10/03/17- I felt obliged to do this project: It's what you're supposed to do after you've made Mordred.
Back in '99, after making King Arthur, I remained in Excalibur mode and made Dark Knight (my take on Excalibur-esque armour). Next up was Queen Dragon Momma, my take on a nurse-Ratched-meets-Excalibur sorceress (a.k.a. "Auntie Mildred"). She was sort of a surrogate for Morgana, but more fun to make.
I like the film's Morgana character, but the problem is: How to make a doll look like her? Merlin and Mordred have obvious features: You can tell who they are at a distance just by their costuming. Morgana wears several outfits in the film, but the most distinctive one is her final costume with the armour breast plate. Because it's just one of her "looks" and only briefly seen in the film, it doesn't have the same recognizability that Merlin's or Mordred's costumes have; that puts more pressure on capturing her facial likeness.
I had zero confidence in my ability to do that because I'm just not that good of a sculptor! She was a complex character with a myriad of facial expressions, none of which were iconic and character-defining. I couldn't identify obvious and distinctive facial features (the stuff that makes line-art caricatures work) that were present in pictures of Helen Mirren in the '80s through the present. In fact, I think she looks more distinctive now than she did when she was in her 20s and 30s.
Given the low probability of success with the headsculpt but feeling the obligation to make the doll, I would settle for an approximation of Morgana, based on the overall look. That's where the first round of hand-wringing began, and led me to think about what I call "1/6th scale".
What is the Meaning of 1/6th Scale? For traditional military scale modeling, it's very clear and unambiguous: A tank, rifle, or historical figure has a researchable size that can be mathematically scaled-down to 1/6th scale. It's either accurate or it isn't.
There are practical reasons why scale accuracy isn't always observed, even for military subject matter. 1/6th scale is big, far bigger than the 1/35th scale that's popular for military modeling. 1/6th scale (or what I think of as "12-inch dolls") originated in the world of toys. True-to-scale accuracy usually doesn't matter for toys where play-value is more important. Kids usually don't care; accurately-sized parts could be a liability if they're too fragile for play.
Sometimes scale accuracy is sacrificed if the sheer size impedes production and sales. Subjects like helicopters and tanks take up a lot of space in 1/6th scale; an underscale representation that has the approximate look is cheaper, easier to display, takes up less retail storage space, and easier to sell.
Even in the modern age of expensive 1/6-scale collectibles for fussy adults, manufacturers don't make figures in a continuous range of sizes to accurately portray the heights and builds of historical figures. It's just not that big of a deal for most collectors.
For sci-fi and fantasy media properties, it's even more elastic. Because it's made-up and manipulated to appear on screen, there's a clear separation between the created illusory world that appears on the screen and the real-world actors and objects that make it happen. While you can focus on the real-world stuff to get objective measurements, they don't always jive with what the film portrays. That's even more likely nowadays with digital technology. For the 1981 Excalibur film (per Google):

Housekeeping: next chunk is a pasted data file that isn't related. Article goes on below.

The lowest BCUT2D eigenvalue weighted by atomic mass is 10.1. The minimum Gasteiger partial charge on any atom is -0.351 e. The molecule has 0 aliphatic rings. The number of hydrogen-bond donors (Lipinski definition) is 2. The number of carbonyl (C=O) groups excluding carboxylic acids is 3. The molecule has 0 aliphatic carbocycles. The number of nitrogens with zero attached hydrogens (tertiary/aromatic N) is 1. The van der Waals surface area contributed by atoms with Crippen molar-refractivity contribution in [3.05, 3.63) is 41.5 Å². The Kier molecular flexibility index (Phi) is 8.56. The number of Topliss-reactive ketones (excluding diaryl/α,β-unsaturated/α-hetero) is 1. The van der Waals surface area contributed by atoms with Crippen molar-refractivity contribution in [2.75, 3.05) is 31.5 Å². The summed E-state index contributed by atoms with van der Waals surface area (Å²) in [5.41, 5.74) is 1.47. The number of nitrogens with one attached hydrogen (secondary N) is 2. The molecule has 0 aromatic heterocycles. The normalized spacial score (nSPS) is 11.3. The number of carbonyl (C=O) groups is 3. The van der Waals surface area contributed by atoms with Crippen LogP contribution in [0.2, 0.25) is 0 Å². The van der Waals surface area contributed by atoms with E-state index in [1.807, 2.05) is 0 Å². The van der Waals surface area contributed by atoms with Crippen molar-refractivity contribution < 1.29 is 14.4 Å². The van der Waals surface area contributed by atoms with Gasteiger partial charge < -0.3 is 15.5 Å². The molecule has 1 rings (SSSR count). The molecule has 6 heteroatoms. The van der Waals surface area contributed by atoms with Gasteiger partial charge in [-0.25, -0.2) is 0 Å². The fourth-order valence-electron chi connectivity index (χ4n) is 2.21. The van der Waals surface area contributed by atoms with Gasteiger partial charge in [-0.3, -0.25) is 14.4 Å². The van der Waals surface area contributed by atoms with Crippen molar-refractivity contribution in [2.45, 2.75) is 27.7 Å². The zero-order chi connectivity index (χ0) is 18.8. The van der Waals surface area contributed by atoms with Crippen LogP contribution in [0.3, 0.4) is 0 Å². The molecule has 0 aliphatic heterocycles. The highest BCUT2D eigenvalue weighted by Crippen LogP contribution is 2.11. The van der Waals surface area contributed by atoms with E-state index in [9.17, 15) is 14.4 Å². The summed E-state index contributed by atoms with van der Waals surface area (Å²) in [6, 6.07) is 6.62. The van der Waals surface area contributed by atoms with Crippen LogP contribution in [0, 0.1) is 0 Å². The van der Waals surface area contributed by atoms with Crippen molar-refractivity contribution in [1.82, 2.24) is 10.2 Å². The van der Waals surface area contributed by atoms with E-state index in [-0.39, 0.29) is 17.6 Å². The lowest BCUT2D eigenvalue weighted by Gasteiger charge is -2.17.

To me, from a casual watching of the film it wasn't obvious that Merlin was so tall; it's evident in some wide-angle shots, but other shots are framed from a perspective that deemphasizes his height. Merlin appears in many scenes by himself where there's no relative size reference. He does appear in numerous scenes with Morgana, where he is clearly much taller than her. That height difference doesn't draw attention to how tall he is because we expect females to be shorter than males. The film doesn't deliberately shy away from his height, but it doesn't go out of its way to emphasize it either.
The hobby lets you put dolls in the same "frame", even if the characters were never portrayed together in the film. In that respect, 1/6th scale is more like a scaled replica of actors in a set. The loss of selective framing can rob some of the magic that film uses to control what you see. For a property like Star Wars where the actors are seen frequently and together in all combinations, what you see is what you get. For a property like the Lord of the Rings trilogy, should a 1/6th scale doll depict the actor's true size, or the illusory size that the film can create? Obviously, the latter.
In that case, as with many modern media properties, the backstory world is fleshed-out and known by the audience: We know that hobbitses are shorties. That isn't the case for the 1981 Excalibur; the actors' actual heights are knowable, objective facts, but mostly irrelevant for the story.
The 12" doll hobby lives in its own world, with its own realities: Dolls exist in real-world collections where height differences are obvious. You can't deemphasize them, except through photography for a virtual audience. For custom dolls, unless you scratch-build your own, you're constrained by the base figures that you can get and the modifications that you can make.
When making 1/6th scale media properties, should you focus on the impression that the film creates, or the objective measurement of the real-world actors? For me, it's more about the former. So for me, 1/6th scale is a general size category, not an absolute mathematical scaling factor to rule over all. Maybe "approximately sixthscale" or "somewhere in the neighborhood of 12-inch doll" are better terms? The term "Playscale" is probably better for denoting an approximate size class, but no one in this neck of the woods ever uses it. Whatever.